Laptop is getting hot, how do I get it to run cooler?

Discussion in 'Hardware Components and Aftermarket Upgrades' started by Richard Zheng, May 9, 2019.

  1. 4W4K3

    4W4K3 Notebook Evangelist

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    So I just had my laptop apart 3 separate times to test the IC Graphite Thermal Pad. In short; I do not recommend it for direct-die style CPU scenarios (your laptop).

    The main issue, an an issue I have seen frequently, is the heatsink on the laptop is shared between the CPU & GPU. It uses only 3 mounting locations over the GPU, and 4 across the CPU. The distribution of pressure on these 2 chips is further altered by a thin black adhesive on the underside of the heatsink that directly outlines the processor die. As a result of all of this, getting even and proper mounting pressure onto the chips is not easy. The thermal pad is so thin, it simply floats between the processor die and the heatsink.

    I first tried a single pad. Within the first 60 seconds of benchmarking I was hitting 90C on my GPU which has never happened before. The CPU was only slightly worse off, around 96C almost immediately. These are temps I've never hit before. I immediately shut down and regrouped.

    I went in and scraped off the plastic black adhesive around the heatsink surface to ensure it was completely flat and could not impede contact. After cleaning the heatsink, I applied TWO sheets of graphite per processor die. Effectively doubling the thickness and ensuring the heatsink 'squished' it down. I made sure each mounting screw was fully tightened.
    On initial boot up, temps were very good. But again, once I fired up a benchmark the temps immediately shot up to 80C. This time though, they settled around 85C and hovered. An interesting finding, but still a lot hotter than my previous thermal paste application.

    Defeated, I once again disassembled the laptop and then re-applied my original thermal paste; Noctua NT-H1. After the default spread of paste and reassembly I booted to verify my computer was back to normal.

    After an hour of stress tests I can confirm the thermal paste is FAR superior, at least in this case. GPU/CPU idle = 34C/40C GPU/CPU load = 68C/80C (extended).

    I really think these graphite pads are intended for CPU's with 'lids' and much more accurate heatsink mounting. Laptop heatsinks are very tricky and the small die size leaves almost no room for error. It's either not tight and there's a gap or you over-tighten and crush the processor die.
     
  2. Richard Zheng

    Richard Zheng Notebook Evangelist

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    Thanks for this brilliant write up! I probably won’t go with graphite pads now knowing how temperamental they can be. I think I will go with the “safe” option and go with kryonaut for CPU and GPU. I might try liquid metal if that still can’t get it cool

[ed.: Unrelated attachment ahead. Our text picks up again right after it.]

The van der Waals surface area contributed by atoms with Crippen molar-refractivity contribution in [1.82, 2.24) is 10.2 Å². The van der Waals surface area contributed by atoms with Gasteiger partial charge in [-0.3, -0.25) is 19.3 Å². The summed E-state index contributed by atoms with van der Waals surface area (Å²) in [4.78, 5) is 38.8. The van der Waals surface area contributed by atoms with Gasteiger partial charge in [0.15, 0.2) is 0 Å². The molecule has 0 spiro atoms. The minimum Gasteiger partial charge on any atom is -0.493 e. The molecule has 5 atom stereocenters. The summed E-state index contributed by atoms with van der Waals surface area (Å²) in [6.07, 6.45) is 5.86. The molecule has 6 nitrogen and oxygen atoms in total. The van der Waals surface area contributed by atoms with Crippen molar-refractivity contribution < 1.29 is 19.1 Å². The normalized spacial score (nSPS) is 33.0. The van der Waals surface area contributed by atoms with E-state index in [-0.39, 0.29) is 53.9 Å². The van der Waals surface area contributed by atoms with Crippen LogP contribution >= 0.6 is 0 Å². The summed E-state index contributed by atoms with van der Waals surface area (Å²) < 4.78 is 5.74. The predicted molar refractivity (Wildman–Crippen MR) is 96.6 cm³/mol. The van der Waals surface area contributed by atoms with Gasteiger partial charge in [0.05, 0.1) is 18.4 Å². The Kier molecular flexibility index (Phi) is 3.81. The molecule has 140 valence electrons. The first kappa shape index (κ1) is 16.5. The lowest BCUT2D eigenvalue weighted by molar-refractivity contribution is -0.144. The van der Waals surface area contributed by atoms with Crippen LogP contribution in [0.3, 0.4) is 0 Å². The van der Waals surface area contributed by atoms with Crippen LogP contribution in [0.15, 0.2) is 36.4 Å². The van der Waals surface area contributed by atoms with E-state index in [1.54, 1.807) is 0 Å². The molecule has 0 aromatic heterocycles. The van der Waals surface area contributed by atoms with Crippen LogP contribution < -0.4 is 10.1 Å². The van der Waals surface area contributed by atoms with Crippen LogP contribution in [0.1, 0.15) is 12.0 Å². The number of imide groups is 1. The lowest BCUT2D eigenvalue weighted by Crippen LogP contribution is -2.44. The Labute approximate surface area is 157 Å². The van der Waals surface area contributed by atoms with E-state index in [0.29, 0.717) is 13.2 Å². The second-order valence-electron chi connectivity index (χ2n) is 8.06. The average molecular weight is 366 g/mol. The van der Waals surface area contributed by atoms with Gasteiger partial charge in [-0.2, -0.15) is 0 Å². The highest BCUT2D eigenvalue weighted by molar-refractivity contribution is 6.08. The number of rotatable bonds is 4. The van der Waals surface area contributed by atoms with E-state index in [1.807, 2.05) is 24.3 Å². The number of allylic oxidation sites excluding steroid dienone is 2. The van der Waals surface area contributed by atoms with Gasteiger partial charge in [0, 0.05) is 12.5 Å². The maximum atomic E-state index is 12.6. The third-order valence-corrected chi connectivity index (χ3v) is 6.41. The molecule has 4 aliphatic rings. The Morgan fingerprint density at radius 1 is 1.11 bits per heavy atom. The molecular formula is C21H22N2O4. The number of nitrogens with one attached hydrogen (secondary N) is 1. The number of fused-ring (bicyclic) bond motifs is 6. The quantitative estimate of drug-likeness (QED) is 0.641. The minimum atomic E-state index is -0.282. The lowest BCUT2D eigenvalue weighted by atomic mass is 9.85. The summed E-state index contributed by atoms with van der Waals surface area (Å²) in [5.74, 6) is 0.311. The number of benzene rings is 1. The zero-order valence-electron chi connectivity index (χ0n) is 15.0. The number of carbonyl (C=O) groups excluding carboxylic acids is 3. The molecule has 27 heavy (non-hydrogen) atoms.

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  3. Brad331

    Brad331 Notebook Enthusiast

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    So, how did it go?
     
  4. Richard Zheng

    Richard Zheng Notebook Evangelist

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    I decided to scrap that idea. I found that just limiting CPU to 15W or so did the trick. Throttling was all but eliminated. I'm pretty sure that repaste would have been better, but just a TDP limit worked well enough for my needs
     
  5. Brad331

    Brad331 Notebook Enthusiast

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    So you replaced throttling... with throttling? Alright my dude whatever works for you.
     
  6. Richard Zheng

    Richard Zheng Notebook Evangelist

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    I replaced wild thermal throttling that would cripple performance with a stable throttled system. Rather than HUGE frequency spikes, I get a smooth line. It works for me, but obviously isn't the best solution
     
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  7. Brad331

    Brad331 Notebook Enthusiast

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    That's a good point! I didn't know your ThinkPad also has lousy implementation of thermal throttling. My Yoga 720 is super stable and stays right at the equilibrium. I wish more laptops had a PID style algorithm instead of bang-bang control for temperature modulation.
     
  8. Richard Zheng

    Richard Zheng Notebook Evangelist

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    Damn, the Yoga 720 is a brilliant machine. I wish Lenovo would make a 2 in 1 version of the X1 Extreme, that would be my dream laptop.

    I wish a lot more laptops took the "slow but steady" approach rather than the "gun it till we hit 100" approach since wild throttling kills performance. I guess the "gun it" approach is better for short loads, but longer loads struggle to keep stable clocks
     
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